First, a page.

Annual Editions: Aging30th Edition
By Elaina Osterbur
Unit 1: The Phenomenon of Aging
Demography Is Not Destiny: The Challenges and Opportunities of Global Population Aging, Peter Uhlenberg, Generations, 2013
This article offers a brief explanation of why populations around the world are growing older, compares patterns of population aging in three countries to illustrate the diversity that exists, and provides a foundation for thinking about a future where older people are more numerous than children.
Supporting the Entry of Older Adult Students into College Classrooms, Quintana Clark and Levon T. Esters, Diverse Issues in Higher Education, 2018
This article suggests that the growth of adults over age 50 years are attending and graduating college. The authors explore the motivation, advantages and challenges to older adults who return to college classrooms.
The First Person to Live to 150 Has Already Been Born—Revisited! John Nosta, Forbes, 2013
The author interviews Aubry de Grey, a biomedical gerontologist, to find an answer to the impact of technology on health and digital health. The author provides a review of de Grey’s thoughts on longevity including the “The Seven Deadly Things.” The author further explores de Grey’s thoughts on biotechnology, role of free radicals and whether the use of digital technology that tracks self-movement will move us forward in the quest for longevity.
Living Long: 100 Years Is a Real Possibility, Mark Hager, AgeInPlace.org, 2016
This article suggests that in the past, living for 100 years was a rare occurrence. World statistics, however, suggest that it’s not only possible to live to 100 many people across the globe are living to 100 years and beyond. Living to 100 could be the result of healthy lifestyles, as well as close relationships.
Aging 101: Biological Causes of Aging, Hadrien Vielle, LongLongLife.org, 2017
This article suggest that aging is the result of a variety of mechanisms that interfere with the aging process. The author suggests that to influence these mechanisms there needs to be an understanding of the causes of aging, how aging works and the factors that determine life expectancy.
Unit 2: The Quality of Later Life
Measuring and Improving Quality of Life in Older Adults with Special Needs, Crystal McGaha, American Society on Aging, 2016
Older adults with physical and mental impairments tend to experience a significant decrease in quality of life. This article suggests the reasons for this phenomenon and offers suggestions to improve the quality of life of people with special needs.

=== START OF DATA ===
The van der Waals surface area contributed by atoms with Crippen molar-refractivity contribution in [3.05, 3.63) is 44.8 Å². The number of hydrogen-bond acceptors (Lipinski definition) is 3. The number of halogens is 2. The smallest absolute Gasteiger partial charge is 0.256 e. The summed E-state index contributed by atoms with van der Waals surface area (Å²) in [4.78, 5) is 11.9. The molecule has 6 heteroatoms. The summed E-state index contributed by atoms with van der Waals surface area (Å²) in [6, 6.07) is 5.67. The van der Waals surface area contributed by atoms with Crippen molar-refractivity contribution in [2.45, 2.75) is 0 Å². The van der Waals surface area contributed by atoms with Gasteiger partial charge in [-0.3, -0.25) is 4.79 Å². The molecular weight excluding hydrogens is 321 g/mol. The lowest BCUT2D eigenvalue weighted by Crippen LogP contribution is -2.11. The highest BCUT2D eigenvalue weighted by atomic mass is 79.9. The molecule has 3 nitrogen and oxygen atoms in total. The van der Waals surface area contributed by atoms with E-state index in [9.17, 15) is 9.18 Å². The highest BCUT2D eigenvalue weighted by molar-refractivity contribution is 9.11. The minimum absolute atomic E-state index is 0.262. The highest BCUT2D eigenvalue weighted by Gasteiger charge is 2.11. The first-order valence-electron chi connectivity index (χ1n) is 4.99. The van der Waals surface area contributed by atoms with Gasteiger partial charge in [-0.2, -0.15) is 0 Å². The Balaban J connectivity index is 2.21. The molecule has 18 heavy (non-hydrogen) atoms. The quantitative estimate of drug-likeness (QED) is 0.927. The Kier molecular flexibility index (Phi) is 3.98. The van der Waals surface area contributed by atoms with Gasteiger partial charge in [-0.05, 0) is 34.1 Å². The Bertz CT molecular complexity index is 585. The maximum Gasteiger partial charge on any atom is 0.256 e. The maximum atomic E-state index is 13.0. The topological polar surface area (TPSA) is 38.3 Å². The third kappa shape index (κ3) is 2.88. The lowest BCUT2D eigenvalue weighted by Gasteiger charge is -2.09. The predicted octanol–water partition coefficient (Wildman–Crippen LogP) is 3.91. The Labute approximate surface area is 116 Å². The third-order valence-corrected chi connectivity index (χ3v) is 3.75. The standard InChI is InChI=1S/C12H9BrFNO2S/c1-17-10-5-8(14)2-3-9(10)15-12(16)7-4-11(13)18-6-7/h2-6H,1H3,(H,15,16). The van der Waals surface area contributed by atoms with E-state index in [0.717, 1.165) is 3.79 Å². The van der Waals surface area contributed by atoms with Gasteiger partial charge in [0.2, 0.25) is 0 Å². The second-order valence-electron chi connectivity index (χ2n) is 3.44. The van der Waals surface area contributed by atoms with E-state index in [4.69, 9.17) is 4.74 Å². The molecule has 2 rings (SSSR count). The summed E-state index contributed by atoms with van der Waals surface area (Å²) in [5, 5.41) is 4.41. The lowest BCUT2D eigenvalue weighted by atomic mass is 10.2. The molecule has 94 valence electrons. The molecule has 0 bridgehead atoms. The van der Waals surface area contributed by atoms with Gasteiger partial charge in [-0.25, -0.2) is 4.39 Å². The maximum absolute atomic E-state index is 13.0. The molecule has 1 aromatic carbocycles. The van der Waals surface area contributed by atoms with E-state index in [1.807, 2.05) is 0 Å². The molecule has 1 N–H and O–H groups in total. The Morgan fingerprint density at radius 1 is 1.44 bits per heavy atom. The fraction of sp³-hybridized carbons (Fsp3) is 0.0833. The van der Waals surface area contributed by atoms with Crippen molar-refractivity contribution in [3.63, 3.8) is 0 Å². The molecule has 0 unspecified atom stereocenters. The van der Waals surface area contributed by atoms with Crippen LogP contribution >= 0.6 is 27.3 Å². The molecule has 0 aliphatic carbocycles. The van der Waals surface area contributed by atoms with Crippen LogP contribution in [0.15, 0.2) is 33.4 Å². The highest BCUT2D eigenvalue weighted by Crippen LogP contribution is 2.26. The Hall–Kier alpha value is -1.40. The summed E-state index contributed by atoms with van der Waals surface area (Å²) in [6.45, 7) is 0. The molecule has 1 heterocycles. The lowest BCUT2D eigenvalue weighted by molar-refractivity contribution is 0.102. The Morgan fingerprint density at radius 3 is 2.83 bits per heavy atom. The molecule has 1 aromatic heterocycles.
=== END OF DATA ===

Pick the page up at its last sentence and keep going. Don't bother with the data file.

Population Health and Older Adults: A Public Health Issue that is Coming of Age, Kathryn Kietzman, American Society of Aging, 2016
Public health prevention initiatives need to include secondary and tertiary prevention efforts focused on older adults. This article further suggests public policy initiatives that address the diversity of health status among older adults.
Unit 3: Societal Attitudes Toward Old Age
Social and Health Disparities in Aging: Gender Inequities in Long-term Care, Nancy R. Hooyman, Generations, 2015
This article suggests that the bulk of family caregiving is performed by women. Family caregiving, in general, is undervalued even though the economic value is estimated to be $450 billion. The low status of caregiving encourages gender-based social and health disparities in aging.
The Public Policies We Need to Redress Ageism, Robert B. Blancato and Meredith Ponder, Generations, 2015
The authors suggest in this article that ageism exists in some federal programs. The failure exists in the current caregiving challenges not addressed in federal programs, benefit disparity based on gender in Social Security, age-based discrimination in the workplace, access to benefit programs, and others. Society needs to take action to address these issues.
Health Disparities among Lesbian, Gay, and Bisexual Older Adults: Results from a Population-Based Study, Karen I. Fredriksen-Goldsen, et al., American Journal of Public Health, 2013
The author points out the need for tailored interventions to address health disparities among lesbian, gay, and bisexual older adults. Furthermore, there is also a need for ongoing research across the life course to better understand health disparities by sexual orientation and age.
Attitudes about Aging: A Global Perspective, Pew Research Center, 2014
The Pew Research Center study suggests that most global populations are concerned about their standard of living as they age. They are concerned about the shrinking of the working age population group who will be tasked to support social insurance systems.
Sexual Orientation, Socioeconomic Status and Healthy Aging, Bridget K. Gorman and Zelma Oyarvide, Generations, 2018
The authors suggest that socioeconomic status is important to healthy aging. Disparities exist in socioeconomic status across groups, especially for older adults. This study suggests that across age groups, bisexual elders have the lowest rates of completed schooling, and live in lower-income households than to heterosexual, gay or lesbian older adults.
Unit 4: Problems and Potentials of Aging
Physician Supply and Demand Through 2025: Key Findings, Association of American Medical Colleges, 2016